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Court rejects Zitto  petition against  Parliamentary powers

Court rejects Zitto petition against Parliamentary powers

THE High Court has dismissed petition lodged by ACT-Wazalendo Leader Zitto Kabwe, challenging the constitutionality of the Parliamentary powers of interrogating the former Controller and Auditor General (CAG) Prof Mussa Assad, over his remarks that Tanzanian Parliament is weak.

A panel composed of Judges, Dr Benhajj Masoud, Elinaza Luvanda and Yose Mlyambina ruled against the opposition leader, the petitioner, after finding that his petition was devoid of merit.

Prof Assad made such remark when interviewed by the United Nations Radio in the United States of America, terming the Parliament as weak, a move that forced the Speaker of the National Assembly, Mr Job Ndugai, to summon him to appear before the Parliamentary committee for interrogation to justify his assertion. Following such a move, the petitioner approached the court to bar the process.

During hearing of the petition, the Counsel for the petitioner had argued that the power of the Parliament to call any person under section 13 of the Parliamentary Immunities, Powers and Privilege Act has some limits.

This is because, he submitted, the CAG has the immunity and is protected by Article 143(6) of the Constitution and is not obliged to comply with the order or direction of any other person or government department.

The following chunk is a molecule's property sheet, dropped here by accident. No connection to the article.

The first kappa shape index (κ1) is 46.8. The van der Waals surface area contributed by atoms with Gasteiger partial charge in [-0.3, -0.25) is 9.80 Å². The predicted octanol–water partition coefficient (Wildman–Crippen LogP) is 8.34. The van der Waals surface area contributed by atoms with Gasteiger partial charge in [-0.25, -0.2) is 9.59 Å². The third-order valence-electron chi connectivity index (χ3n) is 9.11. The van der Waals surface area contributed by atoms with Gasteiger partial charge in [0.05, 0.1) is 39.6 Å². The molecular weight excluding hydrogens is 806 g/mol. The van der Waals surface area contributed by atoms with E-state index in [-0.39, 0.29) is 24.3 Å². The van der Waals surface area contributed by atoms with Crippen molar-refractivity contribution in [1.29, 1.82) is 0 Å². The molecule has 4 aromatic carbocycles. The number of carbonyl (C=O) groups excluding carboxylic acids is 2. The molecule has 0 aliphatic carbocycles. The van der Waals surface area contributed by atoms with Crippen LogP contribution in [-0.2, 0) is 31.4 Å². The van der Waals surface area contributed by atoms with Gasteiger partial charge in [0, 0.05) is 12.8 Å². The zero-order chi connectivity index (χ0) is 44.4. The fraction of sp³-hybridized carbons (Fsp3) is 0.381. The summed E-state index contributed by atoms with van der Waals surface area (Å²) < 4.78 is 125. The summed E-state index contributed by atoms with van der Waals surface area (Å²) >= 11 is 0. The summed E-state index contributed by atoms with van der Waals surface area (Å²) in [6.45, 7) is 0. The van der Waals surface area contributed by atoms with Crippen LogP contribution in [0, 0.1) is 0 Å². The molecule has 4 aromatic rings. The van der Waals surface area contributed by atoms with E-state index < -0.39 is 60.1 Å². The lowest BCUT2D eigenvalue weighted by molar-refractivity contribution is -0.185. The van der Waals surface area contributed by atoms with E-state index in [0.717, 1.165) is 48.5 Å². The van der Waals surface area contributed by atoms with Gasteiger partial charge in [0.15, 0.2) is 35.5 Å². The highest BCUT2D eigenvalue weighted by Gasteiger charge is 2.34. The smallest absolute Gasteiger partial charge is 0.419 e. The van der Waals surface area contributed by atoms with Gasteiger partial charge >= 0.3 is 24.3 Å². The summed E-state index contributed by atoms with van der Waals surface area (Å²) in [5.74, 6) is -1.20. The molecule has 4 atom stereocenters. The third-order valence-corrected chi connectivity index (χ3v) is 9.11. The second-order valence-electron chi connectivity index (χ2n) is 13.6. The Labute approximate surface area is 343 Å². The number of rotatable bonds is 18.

In their decision, the judges said that it was true that the CAG is protected under the provision of Article 143 (6) of the Constitution. However, they said, the privilege therein is limited to protecting the CAG when performing or discharging his duty.

They rejected the approach by the petitioner’s counsel that the statement made by the CAG was made under his official capacity while discharging his duty.

“We cannot ascribe to this assertion, as correctly submitted by the Solicitor General, that the CAG is only under immunity while carrying his function under Article 143(2) (3) and (4),” the judges said. It can be said that the CAG was just making his opinion as a matter of expression of his freedom.

However, they said, the test is whether the statement made during the interview with the United Nations Radio in the United States of America concerned his function as CAG in Tanzania.

The Solicitor General had submitted that there was no report submitted to the President with such opinion and it was, indeed, not stated anywhere if at all the statement made was among the concerns or recommendations made in his report.

“We understand that the interview was in connection with the CAG report and recommendations made therein. But nowhere it was said that an allegation of weak parliament was among his recommendations, for it to be said was privileged,” they said.

According to the judges, had that report of CAG subject for interview embedded that opinion among others that the Parliament is weak, then the statement by the CAG could be said to be protected under Article 143(6) of the Constitution

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